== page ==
Many rooms in the historic Holbrooke Hotel in Grass Valley have their eerie histories, characters and tales.
Sleep in the Black Bart Room, used by the highwayman who robbed the stagecoaches of the rich. Fall asleep to the sounds of little ghost children jumping on old mattress springs.
Catch some Zs in Room 9, and wake up to a Victorian-dressed maid folding your clothes.
But beware of a room where a suicidal gambler slit his throat and was found dead in a pool of blood, a razor blade at his side - no one knows which room it happened in.
Feeling queasy, maybe scared? How about intrigued? Folks at the Biography Channel were.
At 10 p.m. Saturday, Aug. 7, on the Biography Channel's featured show, "My Ghost Story," watch the ghostly story of the landmark hotel narrated by Mark Lyon, 31-year Nevada County resident who lives in Cascade Shores.
Lyon gives weekly tours of haunted locations in Grass Valley and Nevada City on Friday and Saturday nights - dressed for the part in Victorian top hat and overcoat - and tells the stories of people's encounters with the supernatural.
The producer of "My Ghost Story" heard of a ghostly photo taken at the Holbrooke Hotel, and hearing of Lyon's tours, pursued the story to be featured on the show.
"A woman staying at the Holbrooke with her husband and a friend took a photo on the staircase next to the window," Lyon said. "The woman sent the photo to the Holbrooke, and the producer of the show heard about my tours and saw the photo.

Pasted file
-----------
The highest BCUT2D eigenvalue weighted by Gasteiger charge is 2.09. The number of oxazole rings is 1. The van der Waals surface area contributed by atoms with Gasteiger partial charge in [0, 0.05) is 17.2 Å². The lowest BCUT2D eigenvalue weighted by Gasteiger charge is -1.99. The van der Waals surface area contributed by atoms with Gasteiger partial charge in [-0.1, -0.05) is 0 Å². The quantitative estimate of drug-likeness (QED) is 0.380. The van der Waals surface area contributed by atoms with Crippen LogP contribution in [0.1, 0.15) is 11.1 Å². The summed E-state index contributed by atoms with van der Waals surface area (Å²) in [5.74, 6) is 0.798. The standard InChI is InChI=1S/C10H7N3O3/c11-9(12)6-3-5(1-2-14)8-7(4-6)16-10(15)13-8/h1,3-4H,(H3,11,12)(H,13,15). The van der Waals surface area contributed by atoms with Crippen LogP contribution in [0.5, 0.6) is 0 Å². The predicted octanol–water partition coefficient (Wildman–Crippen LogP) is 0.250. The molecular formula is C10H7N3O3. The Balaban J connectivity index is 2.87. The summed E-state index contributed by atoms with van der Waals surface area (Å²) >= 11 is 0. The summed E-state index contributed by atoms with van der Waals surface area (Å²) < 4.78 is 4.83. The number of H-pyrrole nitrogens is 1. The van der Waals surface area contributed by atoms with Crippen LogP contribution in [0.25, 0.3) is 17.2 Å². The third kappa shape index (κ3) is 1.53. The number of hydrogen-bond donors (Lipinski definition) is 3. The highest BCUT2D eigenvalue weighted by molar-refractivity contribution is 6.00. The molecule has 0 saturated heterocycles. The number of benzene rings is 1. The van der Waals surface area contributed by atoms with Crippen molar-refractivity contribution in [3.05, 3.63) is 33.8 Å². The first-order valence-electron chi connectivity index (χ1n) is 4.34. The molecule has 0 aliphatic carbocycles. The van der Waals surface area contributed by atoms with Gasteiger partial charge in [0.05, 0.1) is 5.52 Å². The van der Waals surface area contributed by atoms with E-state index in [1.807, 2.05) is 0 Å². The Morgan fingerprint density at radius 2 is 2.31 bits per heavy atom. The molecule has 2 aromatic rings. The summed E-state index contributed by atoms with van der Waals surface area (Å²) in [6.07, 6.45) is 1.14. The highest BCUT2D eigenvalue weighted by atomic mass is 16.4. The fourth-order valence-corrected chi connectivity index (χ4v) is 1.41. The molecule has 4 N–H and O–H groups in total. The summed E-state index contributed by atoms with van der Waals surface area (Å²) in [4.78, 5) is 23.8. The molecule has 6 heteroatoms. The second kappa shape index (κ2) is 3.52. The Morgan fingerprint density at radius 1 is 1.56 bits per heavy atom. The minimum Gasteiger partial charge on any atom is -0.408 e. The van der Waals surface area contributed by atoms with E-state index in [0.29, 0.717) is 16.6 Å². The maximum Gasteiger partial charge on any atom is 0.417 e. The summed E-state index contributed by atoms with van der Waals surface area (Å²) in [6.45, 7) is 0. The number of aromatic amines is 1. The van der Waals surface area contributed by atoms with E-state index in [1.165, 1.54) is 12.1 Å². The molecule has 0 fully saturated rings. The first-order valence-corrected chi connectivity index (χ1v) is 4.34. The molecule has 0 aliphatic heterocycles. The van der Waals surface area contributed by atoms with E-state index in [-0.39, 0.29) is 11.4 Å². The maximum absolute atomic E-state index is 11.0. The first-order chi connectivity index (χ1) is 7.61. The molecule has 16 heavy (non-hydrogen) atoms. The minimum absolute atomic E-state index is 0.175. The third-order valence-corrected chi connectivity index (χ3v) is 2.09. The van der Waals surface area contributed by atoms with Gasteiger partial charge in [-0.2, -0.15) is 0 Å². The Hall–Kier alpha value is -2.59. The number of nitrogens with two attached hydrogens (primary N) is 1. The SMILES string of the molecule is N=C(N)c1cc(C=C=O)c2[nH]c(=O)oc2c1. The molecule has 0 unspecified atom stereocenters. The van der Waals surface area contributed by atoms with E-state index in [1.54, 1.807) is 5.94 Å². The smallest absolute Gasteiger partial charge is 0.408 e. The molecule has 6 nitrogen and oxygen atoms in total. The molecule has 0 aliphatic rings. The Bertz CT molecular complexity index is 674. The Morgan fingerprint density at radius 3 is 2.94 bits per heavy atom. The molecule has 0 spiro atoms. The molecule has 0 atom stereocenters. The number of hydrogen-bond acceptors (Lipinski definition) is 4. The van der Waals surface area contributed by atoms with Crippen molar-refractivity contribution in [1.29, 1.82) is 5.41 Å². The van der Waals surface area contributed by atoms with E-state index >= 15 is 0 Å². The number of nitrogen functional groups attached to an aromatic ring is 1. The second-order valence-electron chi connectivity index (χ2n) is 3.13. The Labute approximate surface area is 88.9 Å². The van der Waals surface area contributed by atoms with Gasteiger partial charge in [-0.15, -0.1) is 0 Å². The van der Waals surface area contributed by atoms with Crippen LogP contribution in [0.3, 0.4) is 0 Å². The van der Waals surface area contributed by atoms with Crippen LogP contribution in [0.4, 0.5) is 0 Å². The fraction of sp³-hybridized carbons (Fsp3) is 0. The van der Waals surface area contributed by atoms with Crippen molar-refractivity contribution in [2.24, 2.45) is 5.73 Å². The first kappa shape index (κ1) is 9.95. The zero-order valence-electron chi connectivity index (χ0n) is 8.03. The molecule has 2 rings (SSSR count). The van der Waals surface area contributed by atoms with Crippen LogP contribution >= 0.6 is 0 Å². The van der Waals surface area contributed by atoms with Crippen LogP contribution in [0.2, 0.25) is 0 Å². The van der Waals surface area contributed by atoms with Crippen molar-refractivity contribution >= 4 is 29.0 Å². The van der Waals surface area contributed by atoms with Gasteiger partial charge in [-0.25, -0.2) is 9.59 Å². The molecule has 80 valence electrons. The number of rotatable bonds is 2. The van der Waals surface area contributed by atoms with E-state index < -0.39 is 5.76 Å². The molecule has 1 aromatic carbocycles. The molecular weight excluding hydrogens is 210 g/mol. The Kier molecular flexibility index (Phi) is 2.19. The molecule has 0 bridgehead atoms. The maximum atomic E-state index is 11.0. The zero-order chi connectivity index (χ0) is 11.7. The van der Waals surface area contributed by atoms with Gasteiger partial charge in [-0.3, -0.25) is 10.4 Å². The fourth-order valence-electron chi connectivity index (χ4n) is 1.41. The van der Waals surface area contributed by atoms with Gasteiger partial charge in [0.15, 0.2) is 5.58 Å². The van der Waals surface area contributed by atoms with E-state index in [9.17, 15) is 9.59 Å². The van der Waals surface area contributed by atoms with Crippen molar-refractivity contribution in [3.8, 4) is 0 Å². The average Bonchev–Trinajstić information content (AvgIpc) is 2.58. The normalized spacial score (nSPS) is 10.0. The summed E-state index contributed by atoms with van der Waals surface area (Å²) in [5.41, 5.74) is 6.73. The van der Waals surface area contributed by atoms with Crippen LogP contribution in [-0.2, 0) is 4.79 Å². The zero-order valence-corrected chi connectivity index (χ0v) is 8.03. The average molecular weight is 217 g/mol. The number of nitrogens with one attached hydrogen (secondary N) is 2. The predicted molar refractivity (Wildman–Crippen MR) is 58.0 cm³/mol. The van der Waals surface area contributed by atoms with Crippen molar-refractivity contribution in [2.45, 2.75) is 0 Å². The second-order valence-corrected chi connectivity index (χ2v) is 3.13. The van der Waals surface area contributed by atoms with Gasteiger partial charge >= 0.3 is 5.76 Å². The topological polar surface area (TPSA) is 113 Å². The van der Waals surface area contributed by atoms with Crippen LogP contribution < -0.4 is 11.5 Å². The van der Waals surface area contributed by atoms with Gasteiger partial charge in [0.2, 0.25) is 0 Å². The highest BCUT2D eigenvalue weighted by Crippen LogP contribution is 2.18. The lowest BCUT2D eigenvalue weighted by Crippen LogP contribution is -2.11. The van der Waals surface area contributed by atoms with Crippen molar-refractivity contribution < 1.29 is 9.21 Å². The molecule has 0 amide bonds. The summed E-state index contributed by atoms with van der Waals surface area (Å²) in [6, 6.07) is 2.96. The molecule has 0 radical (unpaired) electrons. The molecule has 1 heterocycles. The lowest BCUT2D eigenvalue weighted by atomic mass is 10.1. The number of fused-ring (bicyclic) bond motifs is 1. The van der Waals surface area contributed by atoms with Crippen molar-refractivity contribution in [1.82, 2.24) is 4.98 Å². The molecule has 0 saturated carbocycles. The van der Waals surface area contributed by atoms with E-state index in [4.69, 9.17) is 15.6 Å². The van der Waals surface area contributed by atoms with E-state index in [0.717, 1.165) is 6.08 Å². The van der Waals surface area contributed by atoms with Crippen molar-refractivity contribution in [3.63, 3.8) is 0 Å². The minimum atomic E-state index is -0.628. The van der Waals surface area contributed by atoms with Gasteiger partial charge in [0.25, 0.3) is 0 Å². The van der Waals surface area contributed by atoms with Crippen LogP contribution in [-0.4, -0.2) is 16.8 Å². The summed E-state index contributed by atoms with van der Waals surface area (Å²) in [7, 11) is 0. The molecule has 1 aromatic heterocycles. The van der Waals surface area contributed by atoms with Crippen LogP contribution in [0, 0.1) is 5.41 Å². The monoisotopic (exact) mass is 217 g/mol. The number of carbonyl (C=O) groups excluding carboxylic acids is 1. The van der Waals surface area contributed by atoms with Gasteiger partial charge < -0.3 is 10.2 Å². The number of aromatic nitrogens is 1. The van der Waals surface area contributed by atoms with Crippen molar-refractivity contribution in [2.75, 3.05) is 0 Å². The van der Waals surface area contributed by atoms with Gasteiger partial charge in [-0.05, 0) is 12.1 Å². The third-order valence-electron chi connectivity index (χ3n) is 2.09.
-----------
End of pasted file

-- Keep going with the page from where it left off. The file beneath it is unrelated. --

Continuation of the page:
"He called me to see if the photo seemed to be what it appeared - it was a menacing cowboy seen from the waist up wearing Victorian clothes and a cowboy kind of hat."
Lyon, usually skeptical of photographers claiming to have photographed ghosts, believed the photo to be real, and agreed to fly down to Los Angeles to be interviewed. He worked with the camera crew to film B-roll - scenes in the hotel - in Grass Valley in late January.
"I know of the story of the disillusioned, suicidal gambler of the Holbrooke Hotel," Lyon said. "It may possibly be an explanation or history of the cowboy in the photo."
The Holbrooke's suicidal gambler existed - his suicide letter can be found at the Doris Foley Library in Nevada City, and his death was reported in The Union.
Reports at the time claimed the gambler was a rich man who had been accused of robbery - perhaps wrongfully.
The question posed by the segment airing Saturday is, was the cowboy in the visitor's photo the shade of the distressed gambler making his debut?
Lyon was excited about the project: His favorite haunted place in Nevada County is the Holbrooke, which dates to the Gold Rush.
"It's like saying which child is your favorite," Lyon said. "But there is so much that goes on there. I've had so many experiences there personally. There is an amazing number of ghost stories."
Lyon became intrigued by ghost stories at an early age. Although he received his bachelor's degree at the University of San Francisco in biology, he went on to California State University, Fresno, to receive his master's degree in theater.
He developed several musical plays and one-man shows, began storytelling, and has traveled and toured in places such as Canada and Ireland.
"I've been on radio and TV shows," Lyon said. "But this was the most delightful experience."
Gabrielle Irvin is an intern from the University of Nevada, Reno. To contact her, e-mail firstname.lastname@example.org of call (530) 477-4811.